Extremely active season, three to six major hurricanes expected. In early August, the US National Oceanic and Atmospheric Administration revised its outlook for the hurricane season, predicting 19-25 named storms, with 7-11 becoming hurricanes, including 3-6 major hurricanes (Category 3 or higher on the Saffir-Simpson scale). The season is currently on pace to become the most active ever, already producing 26 named storms, including three major hurricanes, which is more than double the long-term average of 12 for an entire season.1 In fact, the season has been so active that the US National Hurricane Center resorted to using the Greek alphabet for only the second time in history after the number of storms exceeded regular naming conventions. Despite 2020’s frantic pace, there has fortunately been an absence of major hurricane impacts so far, but some weaker storms have still considerably affected countries across the Caribbean.
Trend shows increase in the intensity of extreme weather events. Storms impacting the Caribbean are becoming increasingly more powerful, producing increased rainfall and higher storm surge. The 2017 hurricane season, the fifth most active season on record, featured 17 named storms and multiple Category 5 hurricanes. 2 Two major hurricanes, Irma and Maria, wreaked havoc on Caribbean islands that year, affecting millions of people and causing major damages and losses as well as significant human casualties. In September 2019, Hurricane Dorian became the strongest Atlantic hurricane on record to directly impact a landmass when it violently struck the northwestern islands of The Bahamas.3 Both the increased frequency and intensity of storms in the region mean less time for recovery between disaster events for affected governments and populations.
Ongoing efforts to achieve operational readiness. OCHA Regional Office for Latin America and the Caribbean (ROLAC) and UN agencies continue to actively work with the humanitarian community, key national and international partners as well as the main coordination actors at the country and regional levels to enhance operational readiness. OCHA ROLAC is producing information products for governments and international responders and delivering virtual information and training sessions to support partners, Resident Coordinator Offices and UN Country Teams in their preparation for the peak of the hurricane season. In doing so, efforts are being made to ensure the incorporation of lessons learned from the 2017 and 2019 hurricane seasons in order to address gaps in preparedness and to reinforce coordination mechanisms for improved response readiness.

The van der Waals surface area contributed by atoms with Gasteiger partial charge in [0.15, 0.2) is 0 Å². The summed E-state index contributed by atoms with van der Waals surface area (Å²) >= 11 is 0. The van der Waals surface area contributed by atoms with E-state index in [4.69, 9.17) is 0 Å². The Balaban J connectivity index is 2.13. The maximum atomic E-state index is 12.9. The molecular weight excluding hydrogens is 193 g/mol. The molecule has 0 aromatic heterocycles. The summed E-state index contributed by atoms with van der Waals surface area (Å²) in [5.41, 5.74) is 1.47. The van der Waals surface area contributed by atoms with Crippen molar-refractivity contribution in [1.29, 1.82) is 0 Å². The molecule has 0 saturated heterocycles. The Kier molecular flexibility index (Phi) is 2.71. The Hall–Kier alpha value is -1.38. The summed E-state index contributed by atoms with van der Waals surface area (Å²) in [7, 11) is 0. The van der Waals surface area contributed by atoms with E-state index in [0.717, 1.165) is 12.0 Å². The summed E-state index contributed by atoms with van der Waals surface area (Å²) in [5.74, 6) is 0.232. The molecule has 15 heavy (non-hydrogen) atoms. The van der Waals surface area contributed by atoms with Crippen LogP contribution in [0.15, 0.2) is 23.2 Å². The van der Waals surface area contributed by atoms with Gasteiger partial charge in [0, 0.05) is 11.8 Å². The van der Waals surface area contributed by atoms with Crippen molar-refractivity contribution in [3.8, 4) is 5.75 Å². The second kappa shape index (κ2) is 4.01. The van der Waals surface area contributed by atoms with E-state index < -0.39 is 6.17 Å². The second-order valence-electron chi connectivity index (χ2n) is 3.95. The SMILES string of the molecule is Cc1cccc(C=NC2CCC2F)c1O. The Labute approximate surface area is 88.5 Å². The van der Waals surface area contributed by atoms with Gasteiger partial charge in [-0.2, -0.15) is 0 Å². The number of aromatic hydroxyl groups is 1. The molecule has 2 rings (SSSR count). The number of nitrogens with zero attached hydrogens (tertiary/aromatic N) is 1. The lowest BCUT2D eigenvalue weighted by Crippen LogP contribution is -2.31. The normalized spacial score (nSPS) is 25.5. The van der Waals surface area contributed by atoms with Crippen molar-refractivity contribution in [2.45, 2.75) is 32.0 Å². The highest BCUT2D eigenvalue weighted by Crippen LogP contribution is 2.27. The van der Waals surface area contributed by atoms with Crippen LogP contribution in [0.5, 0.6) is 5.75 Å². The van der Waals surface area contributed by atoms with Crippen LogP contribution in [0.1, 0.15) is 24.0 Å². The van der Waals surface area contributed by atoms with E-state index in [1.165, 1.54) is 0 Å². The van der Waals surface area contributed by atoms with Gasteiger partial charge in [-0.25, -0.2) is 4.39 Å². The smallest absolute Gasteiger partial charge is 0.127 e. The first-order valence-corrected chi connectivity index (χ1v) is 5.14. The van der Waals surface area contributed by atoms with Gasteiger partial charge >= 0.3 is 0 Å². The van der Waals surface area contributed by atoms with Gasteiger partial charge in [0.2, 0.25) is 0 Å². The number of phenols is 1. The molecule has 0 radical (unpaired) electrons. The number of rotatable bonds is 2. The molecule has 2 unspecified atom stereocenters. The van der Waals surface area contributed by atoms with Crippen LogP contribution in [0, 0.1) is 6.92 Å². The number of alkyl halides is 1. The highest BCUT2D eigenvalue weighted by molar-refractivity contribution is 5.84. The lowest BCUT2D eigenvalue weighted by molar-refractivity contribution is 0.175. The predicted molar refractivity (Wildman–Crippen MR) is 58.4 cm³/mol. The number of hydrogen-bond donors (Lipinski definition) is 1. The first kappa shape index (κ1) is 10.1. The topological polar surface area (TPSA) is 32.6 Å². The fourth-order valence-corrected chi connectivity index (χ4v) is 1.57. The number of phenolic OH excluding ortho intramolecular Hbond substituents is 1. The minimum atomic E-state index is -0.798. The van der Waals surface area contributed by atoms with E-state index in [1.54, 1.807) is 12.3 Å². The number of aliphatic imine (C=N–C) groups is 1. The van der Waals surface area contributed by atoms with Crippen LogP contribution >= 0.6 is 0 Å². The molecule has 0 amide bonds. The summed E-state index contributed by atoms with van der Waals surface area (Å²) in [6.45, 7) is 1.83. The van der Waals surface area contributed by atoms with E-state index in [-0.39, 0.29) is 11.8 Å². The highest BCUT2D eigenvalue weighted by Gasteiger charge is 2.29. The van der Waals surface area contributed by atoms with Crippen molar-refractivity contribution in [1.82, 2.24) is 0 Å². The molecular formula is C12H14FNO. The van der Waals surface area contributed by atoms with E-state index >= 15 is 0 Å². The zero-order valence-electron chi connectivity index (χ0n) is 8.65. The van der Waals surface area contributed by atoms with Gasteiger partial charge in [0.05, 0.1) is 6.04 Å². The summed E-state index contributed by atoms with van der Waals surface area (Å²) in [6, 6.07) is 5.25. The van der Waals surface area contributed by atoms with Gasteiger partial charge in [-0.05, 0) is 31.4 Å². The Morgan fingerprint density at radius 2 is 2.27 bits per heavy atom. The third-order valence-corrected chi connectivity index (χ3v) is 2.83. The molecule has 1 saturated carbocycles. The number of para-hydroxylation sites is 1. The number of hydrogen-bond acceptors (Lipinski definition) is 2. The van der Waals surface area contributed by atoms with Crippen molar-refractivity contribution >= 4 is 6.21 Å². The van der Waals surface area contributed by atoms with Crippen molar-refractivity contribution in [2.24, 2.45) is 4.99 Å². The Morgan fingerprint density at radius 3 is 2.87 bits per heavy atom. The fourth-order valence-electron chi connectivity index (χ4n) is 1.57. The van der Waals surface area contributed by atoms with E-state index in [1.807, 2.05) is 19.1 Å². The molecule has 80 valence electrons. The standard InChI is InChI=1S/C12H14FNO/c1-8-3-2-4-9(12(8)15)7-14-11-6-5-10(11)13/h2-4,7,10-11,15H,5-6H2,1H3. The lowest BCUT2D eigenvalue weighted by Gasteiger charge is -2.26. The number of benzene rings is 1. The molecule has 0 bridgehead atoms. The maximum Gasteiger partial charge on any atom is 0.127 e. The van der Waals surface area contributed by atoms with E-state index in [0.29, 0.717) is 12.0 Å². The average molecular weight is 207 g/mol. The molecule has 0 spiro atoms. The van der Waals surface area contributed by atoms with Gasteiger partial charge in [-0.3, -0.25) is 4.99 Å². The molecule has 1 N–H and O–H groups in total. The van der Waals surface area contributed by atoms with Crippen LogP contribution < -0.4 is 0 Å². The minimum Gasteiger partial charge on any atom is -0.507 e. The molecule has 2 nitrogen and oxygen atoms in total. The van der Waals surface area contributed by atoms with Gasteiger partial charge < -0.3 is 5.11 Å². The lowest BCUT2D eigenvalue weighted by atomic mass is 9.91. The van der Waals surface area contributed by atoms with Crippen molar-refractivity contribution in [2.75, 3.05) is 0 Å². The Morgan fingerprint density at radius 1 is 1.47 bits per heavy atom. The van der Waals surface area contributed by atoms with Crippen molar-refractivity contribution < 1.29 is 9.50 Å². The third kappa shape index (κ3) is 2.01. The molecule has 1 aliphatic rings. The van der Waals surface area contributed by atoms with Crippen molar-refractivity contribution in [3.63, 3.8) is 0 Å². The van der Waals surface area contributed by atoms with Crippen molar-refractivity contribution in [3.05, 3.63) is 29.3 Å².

OCHA continues to support the Regional Response Mechanism. Following the destruction brought by the 2017 hurricane season, OCHA ROLAC embarked on a capacity building process with the Caribbean Disaster Emergency Management Agency (CDEMA) through a Caribbean preparedness project funded by the European Civil Protection and Humanitarian Aid Operations. In a series of workshops carried out in CDEMA’s sub-hubs (Antigua and Barbuda, Barbados, Jamaica, and Trinidad and Tobago), OCHA ROLAC worked closely with CDEMA and national counterparts to strengthen joint assessments, coordination and information management to enhance the response capacity of the Regional Response Mechanism (RRM). OCHA will continue to bolster the capacity of the RRM and, when activated, provide support to CDEMA’s Regional Coordination Centre in accordance with the principles, procedures and protocols agreed to by CDEMA and OCHA.
Emergency preparedness and response in times of COVID-19. Governments across the region have implemented physical distancing and lockdown measures in response to the COVID-19 outbreak, greatly complicating preparedness actions and creating a dynamic response environment, as countries brace for the brunt of a potential two-tier crisis. Given that the COVID-19 emergency is overlapping with the hurricane season, regional coordination structures and mechanisms must be adapted to the new operating environment in order to effectively support national preparedness and response efforts, ensuring alignment, complementarity and coordination with the ongoing national and regional response to COVID-19. UN Country Teams in Barbados, Cuba, the Dominican Republic and Jamaica have developed COVID-19 response plans to respond to the growing humanitarian needs created by the pandemic. In addition, CDEMA has implemented a preparedness and response plan to support its Participating States, including the establishment of the Integrated Regional Logistics Hub in Barbados, with the support of the World Food Programme (WFP), to facilitate the distribution of personal protective equipment, testing kits and relief items.